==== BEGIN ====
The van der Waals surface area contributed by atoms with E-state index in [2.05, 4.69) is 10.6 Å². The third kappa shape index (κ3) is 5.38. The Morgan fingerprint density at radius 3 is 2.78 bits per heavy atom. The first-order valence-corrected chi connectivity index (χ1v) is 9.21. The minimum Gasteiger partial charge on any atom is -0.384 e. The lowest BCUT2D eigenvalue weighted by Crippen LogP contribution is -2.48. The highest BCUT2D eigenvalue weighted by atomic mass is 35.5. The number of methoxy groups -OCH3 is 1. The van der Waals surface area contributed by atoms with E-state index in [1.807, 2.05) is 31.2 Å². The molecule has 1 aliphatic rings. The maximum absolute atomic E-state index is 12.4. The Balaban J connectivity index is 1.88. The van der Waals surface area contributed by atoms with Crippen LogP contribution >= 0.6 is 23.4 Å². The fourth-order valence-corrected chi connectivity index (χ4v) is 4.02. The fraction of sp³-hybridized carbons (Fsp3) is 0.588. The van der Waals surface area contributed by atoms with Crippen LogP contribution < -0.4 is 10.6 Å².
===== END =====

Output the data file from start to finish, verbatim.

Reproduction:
The van der Waals surface area contributed by atoms with E-state index in [2.05, 4.69) is 10.6 Å². The third kappa shape index (κ3) is 5.38. The Morgan fingerprint density at radius 3 is 2.78 bits per heavy atom. The first-order valence-corrected chi connectivity index (χ1v) is 9.21. The minimum Gasteiger partial charge on any atom is -0.384 e. The lowest BCUT2D eigenvalue weighted by Crippen LogP contribution is -2.48. The highest BCUT2D eigenvalue weighted by atomic mass is 35.5. The number of methoxy groups -OCH3 is 1. The van der Waals surface area contributed by atoms with E-state index in [1.807, 2.05) is 31.2 Å². The molecule has 1 aliphatic rings. The maximum absolute atomic E-state index is 12.4. The Balaban J connectivity index is 1.88. The van der Waals surface area contributed by atoms with Crippen LogP contribution >= 0.6 is 23.4 Å². The fourth-order valence-corrected chi connectivity index (χ4v) is 4.02. The fraction of sp³-hybridized carbons (Fsp3) is 0.588. The van der Waals surface area contributed by atoms with Crippen LogP contribution < -0.4 is 10.6 Å².